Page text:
One of the other things Marcy learned – and on which Dr. Eckstrom elaborates in “The Gift of Caring” – is to educate yourself about specifics of your parents’ health because “97 percent of medical students do not take a single course in geriatric medicine.” In other words, many doctors aren’t trained to treat the unique needs of seniors. They often attribute symptoms to “old age,” when they’re anything but.
While caring for her parents brought obvious hardships, Marcy still considers the experience a blessing. She did, after all, title the book “The Gift of Caring,” not “The Burden of Caring.” She told me, “It was a gift to be able to give back to the people that I loved, who’d taken care of me and loved me.”
Her Catholic faith also brought her “the additional strength I needed. In the hardest of times, it was there. God was at my side and my family was at my side, and we still had that love.”
The caregiving experience also had a positive effect on Marcy’s daughters, Emily and Jennifer. While some people felt sorry for them because they had to deal with these difficult stages in their grandparents’ lives, their involvement made them stronger, more compassionate women.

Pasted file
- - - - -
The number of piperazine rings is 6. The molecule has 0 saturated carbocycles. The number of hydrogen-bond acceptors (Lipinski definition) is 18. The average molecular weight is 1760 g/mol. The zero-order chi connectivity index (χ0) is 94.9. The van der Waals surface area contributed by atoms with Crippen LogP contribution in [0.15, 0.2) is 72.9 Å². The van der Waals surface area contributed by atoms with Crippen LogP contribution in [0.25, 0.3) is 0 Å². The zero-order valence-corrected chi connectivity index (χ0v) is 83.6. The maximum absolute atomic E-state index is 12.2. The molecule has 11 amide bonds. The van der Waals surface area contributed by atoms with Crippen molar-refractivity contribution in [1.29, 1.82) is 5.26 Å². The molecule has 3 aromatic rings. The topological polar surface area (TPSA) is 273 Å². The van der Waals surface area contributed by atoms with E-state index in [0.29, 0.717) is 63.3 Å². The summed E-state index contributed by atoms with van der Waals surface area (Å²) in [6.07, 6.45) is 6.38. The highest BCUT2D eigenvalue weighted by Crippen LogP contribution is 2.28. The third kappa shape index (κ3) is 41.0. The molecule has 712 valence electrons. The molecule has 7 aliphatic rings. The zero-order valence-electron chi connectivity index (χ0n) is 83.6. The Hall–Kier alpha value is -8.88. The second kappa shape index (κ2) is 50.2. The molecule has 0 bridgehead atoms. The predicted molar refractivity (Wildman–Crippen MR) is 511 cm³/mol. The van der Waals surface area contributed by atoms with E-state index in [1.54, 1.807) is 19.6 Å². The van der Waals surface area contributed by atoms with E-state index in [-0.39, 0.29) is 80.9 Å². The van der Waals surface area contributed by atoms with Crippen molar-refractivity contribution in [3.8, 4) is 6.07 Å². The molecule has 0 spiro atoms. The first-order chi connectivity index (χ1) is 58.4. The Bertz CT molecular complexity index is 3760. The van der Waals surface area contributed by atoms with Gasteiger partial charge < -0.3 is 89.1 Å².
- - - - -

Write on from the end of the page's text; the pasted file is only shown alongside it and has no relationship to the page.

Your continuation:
Marcy said, “I think they learned – we all learned – empathy. They both became doctors and I think they’re better doctors for what they went through. My daughter Emily, when she was in medical school, wrote a beautiful essay about the other side of medicine. She was being trained to look at a patient about a heart problem, and there was a curtain between the other patient in the room. She said she could hear a family talking to the grandfather, kind of like we always used to, cajoling or trying to make him feel better, but she could hear the nervousness. And she said her attention was driven right there thinking, ‘I don’t want to forget what it feels like to be the family when I’m a doctor.’ I think she learned that because of what she went through. She’s empathetic, Jennifer’s empathetic, and it didn’t ruin them! Sometimes, as a parent, I thought it was going to; it didn’t. It made them fine, caring human beings.”
In the end, Marcy hopes that reading “The Gift of Caring” teaches people about the world of modern healthcare and inspires them to action: “You have the power to make things better for your loved ones, for yourself, for your family. Arm yourself and also, get mad! Get mad at a system that forgets these people, get mad at a healthcare system that’s broken! And what can you do, what little candle can you light to try to make it better in your community? Think of that person that’s alone and isolated. Maybe you can drive them to an appointment. Know how to discuss what a baseline is or other healthcare issues. Just be armed so you [don’t] feel lost, but you feel empowered.”
(To listen to my full interview with Marcy Cottrell Houle, click on the podcast link):